Fathers and Sons, Mothers and Daughters

by Shel Horowitz

If Dad is a typical entrepreneur-hard-driving, aggressive, and not interested in discussing feelings-can the children grow up with a clear sense of themselves, a willingness to tackle interpersonal problems within the family, and the necessary skills to continue the business?

That was only one of the many questions Edward Monte asked in his presentation to the Family Business Center, November 11 at the Inn at Northampton. Monte’s talk was entitled “Fathers and Sons, Mothers and Daughters: Taking it Personally.”

Monte, a therapist and principal of Centra, PC, a New Jersey consulting firm, brought a psychological perspective, with a strong emphasis on feelings, vulnerabilities, and communication.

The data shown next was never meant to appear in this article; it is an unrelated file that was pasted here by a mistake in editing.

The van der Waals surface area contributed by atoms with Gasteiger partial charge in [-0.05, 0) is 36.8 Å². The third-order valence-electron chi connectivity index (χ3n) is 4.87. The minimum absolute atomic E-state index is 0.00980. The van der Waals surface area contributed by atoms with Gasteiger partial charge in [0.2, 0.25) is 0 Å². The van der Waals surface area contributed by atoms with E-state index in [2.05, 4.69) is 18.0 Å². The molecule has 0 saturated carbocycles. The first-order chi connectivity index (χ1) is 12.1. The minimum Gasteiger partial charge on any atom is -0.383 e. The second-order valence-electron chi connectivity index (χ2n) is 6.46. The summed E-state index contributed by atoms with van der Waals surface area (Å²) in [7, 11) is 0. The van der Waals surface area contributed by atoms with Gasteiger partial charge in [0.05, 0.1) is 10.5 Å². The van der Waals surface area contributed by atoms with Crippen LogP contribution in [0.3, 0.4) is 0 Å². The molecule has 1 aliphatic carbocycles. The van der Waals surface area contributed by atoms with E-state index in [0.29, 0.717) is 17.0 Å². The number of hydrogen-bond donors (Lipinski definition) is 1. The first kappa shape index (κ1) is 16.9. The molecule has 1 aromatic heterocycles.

And despite three decades of feminism in the mainstream workplace, he believes that males and females are still trained very differently. A lot of this, Monte believes is because of the difference in modeling. Girls grow up with their female role model present in the house; most mothers are still the ones who do more of the childcare and housework, even if they work outside the home. So children grow up in the shadows of their mothers, but fathers are largely absent.

This is at least part of the reason-according to Monte-why girls tend to grow up faster and mature earlier: because their role model is present and visible. “Men have been gone from the home for over 100 years. Men make the money, drop it off at home, and go back out in the world.”

Despite this generalization, Monte identified several different types of parenting daughters, and predicted the outcome for each:

  • Fathers who are able to balance will raise healthy children.
  • Absent fathers result in needy daughters. Absent yet domineering fathers will raise daughters who are paralyzed, afraid to act.
  • Pampering dads raise arrogant sons and insecure daughters.
  • Passive dads have rebellious daughters.